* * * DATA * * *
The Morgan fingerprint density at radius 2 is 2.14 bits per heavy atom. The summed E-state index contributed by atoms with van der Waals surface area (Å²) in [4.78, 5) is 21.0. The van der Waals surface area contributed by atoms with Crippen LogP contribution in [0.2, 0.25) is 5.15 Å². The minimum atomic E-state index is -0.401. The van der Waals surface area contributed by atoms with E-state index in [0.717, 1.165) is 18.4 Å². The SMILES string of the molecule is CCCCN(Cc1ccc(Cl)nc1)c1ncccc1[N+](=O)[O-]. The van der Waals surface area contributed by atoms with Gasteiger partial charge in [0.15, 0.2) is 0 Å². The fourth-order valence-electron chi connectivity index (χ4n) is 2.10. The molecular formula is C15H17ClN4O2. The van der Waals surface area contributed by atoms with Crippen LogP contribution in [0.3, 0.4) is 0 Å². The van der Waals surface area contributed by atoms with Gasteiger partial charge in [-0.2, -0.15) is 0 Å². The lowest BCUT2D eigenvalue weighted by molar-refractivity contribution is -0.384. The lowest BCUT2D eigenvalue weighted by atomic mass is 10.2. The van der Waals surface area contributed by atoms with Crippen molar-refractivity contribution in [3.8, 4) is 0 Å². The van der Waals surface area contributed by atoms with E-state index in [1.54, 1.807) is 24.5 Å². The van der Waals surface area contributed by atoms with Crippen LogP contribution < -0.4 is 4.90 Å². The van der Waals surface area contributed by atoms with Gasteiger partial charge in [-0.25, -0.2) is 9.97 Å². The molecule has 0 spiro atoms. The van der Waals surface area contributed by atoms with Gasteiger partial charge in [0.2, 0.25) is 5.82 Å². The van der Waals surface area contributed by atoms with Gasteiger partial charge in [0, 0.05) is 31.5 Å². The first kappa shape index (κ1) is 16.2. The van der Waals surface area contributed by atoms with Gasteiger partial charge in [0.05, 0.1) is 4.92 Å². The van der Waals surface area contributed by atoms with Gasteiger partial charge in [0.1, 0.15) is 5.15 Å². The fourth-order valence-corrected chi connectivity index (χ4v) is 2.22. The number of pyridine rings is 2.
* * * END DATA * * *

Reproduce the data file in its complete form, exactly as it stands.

The Morgan fingerprint density at radius 2 is 2.14 bits per heavy atom. The summed E-state index contributed by atoms with van der Waals surface area (Å²) in [4.78, 5) is 21.0. The van der Waals surface area contributed by atoms with Crippen LogP contribution in [0.2, 0.25) is 5.15 Å². The minimum atomic E-state index is -0.401. The van der Waals surface area contributed by atoms with E-state index in [0.717, 1.165) is 18.4 Å². The SMILES string of the molecule is CCCCN(Cc1ccc(Cl)nc1)c1ncccc1[N+](=O)[O-]. The van der Waals surface area contributed by atoms with Gasteiger partial charge in [0.15, 0.2) is 0 Å². The fourth-order valence-electron chi connectivity index (χ4n) is 2.10. The molecular formula is C15H17ClN4O2. The van der Waals surface area contributed by atoms with Crippen LogP contribution in [0.3, 0.4) is 0 Å². The van der Waals surface area contributed by atoms with Gasteiger partial charge in [-0.2, -0.15) is 0 Å². The lowest BCUT2D eigenvalue weighted by molar-refractivity contribution is -0.384. The lowest BCUT2D eigenvalue weighted by atomic mass is 10.2. The van der Waals surface area contributed by atoms with Crippen molar-refractivity contribution in [3.8, 4) is 0 Å². The van der Waals surface area contributed by atoms with E-state index in [1.54, 1.807) is 24.5 Å². The van der Waals surface area contributed by atoms with Crippen LogP contribution < -0.4 is 4.90 Å². The van der Waals surface area contributed by atoms with Gasteiger partial charge in [-0.25, -0.2) is 9.97 Å². The molecule has 0 spiro atoms. The van der Waals surface area contributed by atoms with Gasteiger partial charge in [0.2, 0.25) is 5.82 Å². The van der Waals surface area contributed by atoms with Gasteiger partial charge in [0, 0.05) is 31.5 Å². The first kappa shape index (κ1) is 16.2. The van der Waals surface area contributed by atoms with Gasteiger partial charge in [0.05, 0.1) is 4.92 Å². The van der Waals surface area contributed by atoms with Gasteiger partial charge in [0.1, 0.15) is 5.15 Å². The fourth-order valence-corrected chi connectivity index (χ4v) is 2.22. The number of pyridine rings is 2.